Brexit vote in Commons 'on a KNIFE EDGE' as Theresa May fails to make breakthrough with EU

Experts have voiced their predictions over what will happen at the next Brexit vote in the House of Commons to take place on Tuesday, which could see Britain leave the EU without a deal or even see leaving delayed. Mujtaba Rahman, managing director of Europe at Eurasia Group, told CNBC: “Next week's vote will be on a knife-edge vote — as such, we only put the odds of May's deal going through at 55 percent. “If May fails to win backing this month, a very different deal would likely return in June, such as Common Market 2.0 or a Norway Plus agreement based on membership of the single market and a customs union.” She added: “The real prospect of that might just tip enough eurosceptics into May's column.”

Bruce Kasman, managing director and head of economic research at J.P.Morgan, added: “We doubt May can achieve victory at this stage.

“A two-to three-month extension of Article 50 appears likely with May securing passage of the deal by early April.”

Michael O'Sullivan, the managing director of Credit Suisse in the Private Banking & Wealth Management Division, believes the UK is headed for a no deal, which will see Britain leave the EU without an agreement to remain in the boy’s customs union and single market.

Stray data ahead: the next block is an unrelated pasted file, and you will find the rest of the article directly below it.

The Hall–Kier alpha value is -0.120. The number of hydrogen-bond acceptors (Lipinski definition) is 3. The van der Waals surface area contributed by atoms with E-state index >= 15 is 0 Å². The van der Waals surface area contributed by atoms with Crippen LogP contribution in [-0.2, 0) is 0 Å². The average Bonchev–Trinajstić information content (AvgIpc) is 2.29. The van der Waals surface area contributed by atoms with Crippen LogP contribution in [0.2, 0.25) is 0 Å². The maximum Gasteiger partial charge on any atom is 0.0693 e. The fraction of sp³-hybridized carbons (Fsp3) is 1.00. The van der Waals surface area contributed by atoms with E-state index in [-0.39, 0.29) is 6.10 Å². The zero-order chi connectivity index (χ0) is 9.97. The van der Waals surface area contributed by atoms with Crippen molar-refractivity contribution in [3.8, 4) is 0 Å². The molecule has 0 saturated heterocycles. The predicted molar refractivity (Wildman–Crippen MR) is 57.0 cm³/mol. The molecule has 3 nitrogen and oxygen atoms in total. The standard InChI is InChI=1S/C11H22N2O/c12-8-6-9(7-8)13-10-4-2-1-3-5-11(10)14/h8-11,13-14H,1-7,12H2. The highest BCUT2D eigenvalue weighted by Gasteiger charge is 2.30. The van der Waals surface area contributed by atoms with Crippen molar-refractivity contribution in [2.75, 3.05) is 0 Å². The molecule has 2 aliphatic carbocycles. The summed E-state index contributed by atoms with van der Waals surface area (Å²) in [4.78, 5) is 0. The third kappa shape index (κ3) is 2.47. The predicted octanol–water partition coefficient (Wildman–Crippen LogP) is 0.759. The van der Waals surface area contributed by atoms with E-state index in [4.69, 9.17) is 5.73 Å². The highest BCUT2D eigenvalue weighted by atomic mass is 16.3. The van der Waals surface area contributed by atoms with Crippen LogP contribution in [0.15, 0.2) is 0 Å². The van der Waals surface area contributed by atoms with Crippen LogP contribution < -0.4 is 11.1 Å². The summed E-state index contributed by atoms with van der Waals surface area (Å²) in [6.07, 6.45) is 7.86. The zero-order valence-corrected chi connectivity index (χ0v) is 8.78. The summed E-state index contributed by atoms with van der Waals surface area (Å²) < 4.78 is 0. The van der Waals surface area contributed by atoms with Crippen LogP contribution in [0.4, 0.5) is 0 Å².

He said: “Politically, the risk that the Brexiteers might miss the Brexit train, and the opening up of the political centre creates a set of incentives that could well lead to a deal.”

Carl Weinberg, chief international economist at High Frequency Economics, said: “We suppose that Parliament's vote on March 12 will be another overwhelming rejecting of the negotiated deal, since the deal will be the same.

“Some theorise that with a ‘delayed Brexit’ alternative now on the table, hardliners will vote in favour of what they call a ‘bad deal’ rather than see Brexit delayed. We do not think MPs will be swayed by that.”

The remarks come after Attorney General Geoffrey Cox hinted the ultimate issue with the EU's Brexit withdrawal agreement keeping talks with Michel Barnier deadlocked is the question of whether the backstop protocol could have a time limit.

Addressing MPs in the House of Commons, the Conservative MP claimed he could not disclose exactly what he and EU negotiator Michel Barnier had discussed but did drop a serious hint.

Labour MP Hilary Benn questioned the Attorney General on whether an arbitration panel to deal with the issue of the backstop was at all necessary even though the Withdrawal Agreement already provides the UK and the EU to refer to one for any disputes arising from the interpretation of the deal.

It comes as Brussels sources reported the Attorney General infuriated EU chiefs when he pitched “unintelligible” Brexit compromises in a desperate bid to save Theresa May’s Brexit deal.

Talks staled when Brussels rejected what Mr Cox called “very reasonable proposals”.

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